The Top 10 Health Stories of 2006
Vaccines, Unsafe Food, Inhaled Insulin: WebMD Picks the Most Important Medical News of the Year
1. HPV -- A Cancer Vaccine continued...
The vaccine doesn't stop HPV from causing cancer or genital warts
in a person who's already infected.
That's why the before they become sexually active. Routine vaccination
is recommended for girls aged 11-12. Girls as young as age 9 may get the HPV
vaccine at their family doctor's discretion.
ideally should be
given to girls
However, women who are sexually active should still get the vaccine. And the
vaccine doesn't protect against all strains of HPV, so regular cervical-cancer
screening -- and
-- still are needed.
2. War on Trans FatsTrans Fats
Perhaps the biggest health announcement of 2006 was
Described by some nutritionists as a man-made toxin, the fats must be gone
from New York City restaurant fryers by July 2007 and from all restaurant food
by July 2008. At that time, New York will join Tiburon, Calif., as the second
trans-fat-free city in the U.S.
The New York announcement marked the end of a bad year for trans fats. On
Jan. 1, the FDA required all foods to list their
Paradoxically, trans fats -- also known as partially hydrogenated vegetable
oils -- were invented as a healthier alternative to animal fats. Food makers
quickly found that trans fats give fried food a tasty crunch and baked goods a
longer shelf life.
It wasn't long before doctors realized that trans fats might be the
unhealthiest fats of all. Just 2.6 grams a day of. That's about half as much as you
get in a typical serving of french fries.
Trans fats are particularly fattening. There's also a diabetes.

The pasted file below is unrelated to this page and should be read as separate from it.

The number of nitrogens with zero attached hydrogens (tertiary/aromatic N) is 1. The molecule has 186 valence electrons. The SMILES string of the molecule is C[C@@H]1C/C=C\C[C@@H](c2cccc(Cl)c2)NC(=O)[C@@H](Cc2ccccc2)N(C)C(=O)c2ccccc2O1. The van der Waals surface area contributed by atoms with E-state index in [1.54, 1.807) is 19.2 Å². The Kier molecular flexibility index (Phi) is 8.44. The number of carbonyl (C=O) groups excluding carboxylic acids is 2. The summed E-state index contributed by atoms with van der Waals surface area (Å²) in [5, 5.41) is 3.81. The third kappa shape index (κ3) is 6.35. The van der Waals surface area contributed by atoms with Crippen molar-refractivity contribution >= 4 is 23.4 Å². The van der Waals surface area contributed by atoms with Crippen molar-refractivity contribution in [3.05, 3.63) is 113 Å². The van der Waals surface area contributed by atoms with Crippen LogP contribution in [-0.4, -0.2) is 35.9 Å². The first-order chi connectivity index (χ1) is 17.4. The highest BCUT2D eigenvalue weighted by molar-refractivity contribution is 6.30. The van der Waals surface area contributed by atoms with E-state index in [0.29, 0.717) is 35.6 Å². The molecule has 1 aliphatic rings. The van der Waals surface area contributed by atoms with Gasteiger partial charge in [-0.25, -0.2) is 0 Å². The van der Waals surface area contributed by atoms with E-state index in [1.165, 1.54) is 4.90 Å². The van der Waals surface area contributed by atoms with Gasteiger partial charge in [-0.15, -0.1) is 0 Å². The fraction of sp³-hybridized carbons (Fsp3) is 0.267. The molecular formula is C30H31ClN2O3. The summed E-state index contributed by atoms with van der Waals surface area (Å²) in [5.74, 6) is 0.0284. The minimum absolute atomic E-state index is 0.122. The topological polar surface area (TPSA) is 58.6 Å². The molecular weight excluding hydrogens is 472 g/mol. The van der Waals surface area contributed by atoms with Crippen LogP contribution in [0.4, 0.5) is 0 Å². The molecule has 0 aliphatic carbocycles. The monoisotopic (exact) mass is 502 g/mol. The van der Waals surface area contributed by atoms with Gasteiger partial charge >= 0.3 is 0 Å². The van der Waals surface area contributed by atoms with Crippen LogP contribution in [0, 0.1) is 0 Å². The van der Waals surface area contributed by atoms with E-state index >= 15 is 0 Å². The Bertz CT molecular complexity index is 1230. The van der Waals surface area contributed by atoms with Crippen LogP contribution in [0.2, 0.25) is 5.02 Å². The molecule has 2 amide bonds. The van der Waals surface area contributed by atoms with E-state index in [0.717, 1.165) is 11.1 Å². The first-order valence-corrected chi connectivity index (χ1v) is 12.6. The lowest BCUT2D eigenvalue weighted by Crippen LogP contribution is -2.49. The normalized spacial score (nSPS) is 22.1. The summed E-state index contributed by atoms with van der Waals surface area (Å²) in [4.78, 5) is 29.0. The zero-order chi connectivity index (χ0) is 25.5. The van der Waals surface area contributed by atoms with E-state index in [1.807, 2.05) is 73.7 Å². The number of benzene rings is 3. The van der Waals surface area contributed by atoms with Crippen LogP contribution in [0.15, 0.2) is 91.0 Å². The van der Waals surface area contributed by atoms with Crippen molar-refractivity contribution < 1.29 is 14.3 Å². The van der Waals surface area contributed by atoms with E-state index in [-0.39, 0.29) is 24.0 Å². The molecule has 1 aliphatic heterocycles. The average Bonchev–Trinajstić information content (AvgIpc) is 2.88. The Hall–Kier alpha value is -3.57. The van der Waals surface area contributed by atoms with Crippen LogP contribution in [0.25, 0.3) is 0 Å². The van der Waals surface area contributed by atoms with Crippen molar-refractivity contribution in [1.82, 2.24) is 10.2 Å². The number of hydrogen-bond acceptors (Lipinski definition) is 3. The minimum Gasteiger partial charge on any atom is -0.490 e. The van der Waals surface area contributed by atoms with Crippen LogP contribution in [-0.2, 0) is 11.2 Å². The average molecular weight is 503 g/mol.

Trans fats not only build up belly fat themselves, but also appear to cause fat
from other parts of your body to move to the belly. Abdominal fat is
particularly dangerous and contributes to heart disease and
Some former culprits -- such as Oreo cookies -- are now trans-fat free.
Fast-food restaurants have been particularly quick to adopt trans fats. But
many major fast-food chains are removing trans fats from their recipes.
- Longhorn Steakhouses uses trans-fat-free frying oil.
- Souper Salad is now trans-fat free.
- Arby's Restaurant Group says it has stopped serving french fries with trans
fat. By May 2007, the restaurant says that three-fourths of its menu will be
, the company announced in November. It expects to
complete the change by April 2007.
, the company announced in October. It expects to complete
the change by the end of April 2007. Biscuits will be the only KFC menu item
that will continue to contain trans fats. Yum! Foods owns both KFC and Taco
- Chili's says it's now using trans-fat-free frying oil.
- Uno's says it has only two dishes that still contain trans fats -- scampi
and a peanut-butter-cup dessert.
- McDonald's said in 2002 it would change to a low-trans-fat cooking oil.
That didn't happen, so a group called BanTransFats.com sued them. In settling
the suit, McDonalds agreed to pay $7 million to the American Heart Association
for trans-fat-reduction programs. Meanwhile, McDonald's has cut trans fats from
its chicken items, lists the trans-fat content of all menu items both on its
web site and in its stores, and says it's still working on a way to reduce
trans fats in other menu items.
- Jason's Deli became trans-fat-free in April 2005.
- Wendy's restaurants have switched to trans-fat-free cooking oil for their
french fries and breaded chicken items. Some of these food items sent to the
chain's restaurants are prefried in oil containing trans fats. Wendy's says
it's working to eliminate trans fat from all its menu items.
Eliminating trans fats will not make fatty foods good for you. Many food
items -- particularly fried foods -- contain unhealthy levels of saturated